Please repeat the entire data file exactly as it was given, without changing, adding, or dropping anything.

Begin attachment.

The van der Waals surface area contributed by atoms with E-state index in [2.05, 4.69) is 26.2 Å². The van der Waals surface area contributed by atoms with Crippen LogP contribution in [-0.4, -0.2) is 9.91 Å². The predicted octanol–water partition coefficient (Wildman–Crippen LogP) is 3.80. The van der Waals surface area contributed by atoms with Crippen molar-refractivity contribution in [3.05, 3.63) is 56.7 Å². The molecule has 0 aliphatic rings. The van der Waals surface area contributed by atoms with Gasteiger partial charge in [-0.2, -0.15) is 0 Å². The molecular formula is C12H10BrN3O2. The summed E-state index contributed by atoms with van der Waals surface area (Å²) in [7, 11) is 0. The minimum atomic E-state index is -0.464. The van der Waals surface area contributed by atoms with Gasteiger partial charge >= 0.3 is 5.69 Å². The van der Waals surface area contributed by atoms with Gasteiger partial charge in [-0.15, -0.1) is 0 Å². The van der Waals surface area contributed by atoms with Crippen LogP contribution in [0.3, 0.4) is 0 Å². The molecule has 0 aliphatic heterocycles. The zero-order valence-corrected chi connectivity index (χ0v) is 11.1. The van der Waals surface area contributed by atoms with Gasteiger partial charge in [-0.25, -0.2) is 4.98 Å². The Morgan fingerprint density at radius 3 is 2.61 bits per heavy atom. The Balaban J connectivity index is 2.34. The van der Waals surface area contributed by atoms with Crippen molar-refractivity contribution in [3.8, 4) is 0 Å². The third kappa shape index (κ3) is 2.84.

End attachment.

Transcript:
The van der Waals surface area contributed by atoms with E-state index in [2.05, 4.69) is 26.2 Å². The van der Waals surface area contributed by atoms with Crippen LogP contribution in [-0.4, -0.2) is 9.91 Å². The predicted octanol–water partition coefficient (Wildman–Crippen LogP) is 3.80. The van der Waals surface area contributed by atoms with Crippen molar-refractivity contribution in [3.05, 3.63) is 56.7 Å². The molecule has 0 aliphatic rings. The van der Waals surface area contributed by atoms with Gasteiger partial charge in [-0.2, -0.15) is 0 Å². The molecular formula is C12H10BrN3O2. The summed E-state index contributed by atoms with van der Waals surface area (Å²) in [7, 11) is 0. The minimum atomic E-state index is -0.464. The van der Waals surface area contributed by atoms with Gasteiger partial charge >= 0.3 is 5.69 Å². The van der Waals surface area contributed by atoms with Gasteiger partial charge in [-0.15, -0.1) is 0 Å². The van der Waals surface area contributed by atoms with Crippen LogP contribution in [0.3, 0.4) is 0 Å². The molecule has 0 aliphatic heterocycles. The zero-order valence-corrected chi connectivity index (χ0v) is 11.1. The van der Waals surface area contributed by atoms with Gasteiger partial charge in [-0.25, -0.2) is 4.98 Å². The Morgan fingerprint density at radius 3 is 2.61 bits per heavy atom. The Balaban J connectivity index is 2.34. The van der Waals surface area contributed by atoms with Crippen molar-refractivity contribution in [3.8, 4) is 0 Å². The third kappa shape index (κ3) is 2.84.